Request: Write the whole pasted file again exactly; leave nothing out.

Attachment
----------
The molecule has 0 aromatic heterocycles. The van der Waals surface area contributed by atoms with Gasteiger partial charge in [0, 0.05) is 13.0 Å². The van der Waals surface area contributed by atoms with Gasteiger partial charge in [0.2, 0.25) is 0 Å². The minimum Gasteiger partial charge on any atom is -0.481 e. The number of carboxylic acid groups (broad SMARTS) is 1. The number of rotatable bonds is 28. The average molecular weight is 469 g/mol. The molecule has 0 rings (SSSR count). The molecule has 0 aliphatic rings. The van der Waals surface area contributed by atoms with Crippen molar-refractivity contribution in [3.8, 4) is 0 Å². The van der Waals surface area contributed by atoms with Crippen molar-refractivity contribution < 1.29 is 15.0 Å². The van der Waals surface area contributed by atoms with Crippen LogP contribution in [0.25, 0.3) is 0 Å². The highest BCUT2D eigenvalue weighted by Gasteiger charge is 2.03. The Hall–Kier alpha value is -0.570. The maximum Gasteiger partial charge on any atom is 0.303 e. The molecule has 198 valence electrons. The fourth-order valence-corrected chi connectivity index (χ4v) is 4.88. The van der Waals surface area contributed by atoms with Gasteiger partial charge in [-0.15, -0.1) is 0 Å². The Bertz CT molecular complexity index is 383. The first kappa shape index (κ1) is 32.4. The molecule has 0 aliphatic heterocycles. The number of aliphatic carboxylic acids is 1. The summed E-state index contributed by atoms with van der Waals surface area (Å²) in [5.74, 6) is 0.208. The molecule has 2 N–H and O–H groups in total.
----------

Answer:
The molecule has 0 aromatic heterocycles. The van der Waals surface area contributed by atoms with Gasteiger partial charge in [0, 0.05) is 13.0 Å². The van der Waals surface area contributed by atoms with Gasteiger partial charge in [0.2, 0.25) is 0 Å². The minimum Gasteiger partial charge on any atom is -0.481 e. The number of carboxylic acid groups (broad SMARTS) is 1. The number of rotatable bonds is 28. The average molecular weight is 469 g/mol. The molecule has 0 rings (SSSR count). The molecule has 0 aliphatic rings. The van der Waals surface area contributed by atoms with Crippen molar-refractivity contribution in [3.8, 4) is 0 Å². The van der Waals surface area contributed by atoms with Crippen molar-refractivity contribution < 1.29 is 15.0 Å². The van der Waals surface area contributed by atoms with Crippen LogP contribution in [0.25, 0.3) is 0 Å². The highest BCUT2D eigenvalue weighted by Gasteiger charge is 2.03. The Hall–Kier alpha value is -0.570. The maximum Gasteiger partial charge on any atom is 0.303 e. The molecule has 198 valence electrons. The fourth-order valence-corrected chi connectivity index (χ4v) is 4.88. The van der Waals surface area contributed by atoms with Gasteiger partial charge in [-0.15, -0.1) is 0 Å². The Bertz CT molecular complexity index is 383. The first kappa shape index (κ1) is 32.4. The molecule has 0 aliphatic heterocycles. The number of aliphatic carboxylic acids is 1. The summed E-state index contributed by atoms with van der Waals surface area (Å²) in [5.74, 6) is 0.208. The molecule has 2 N–H and O–H groups in total.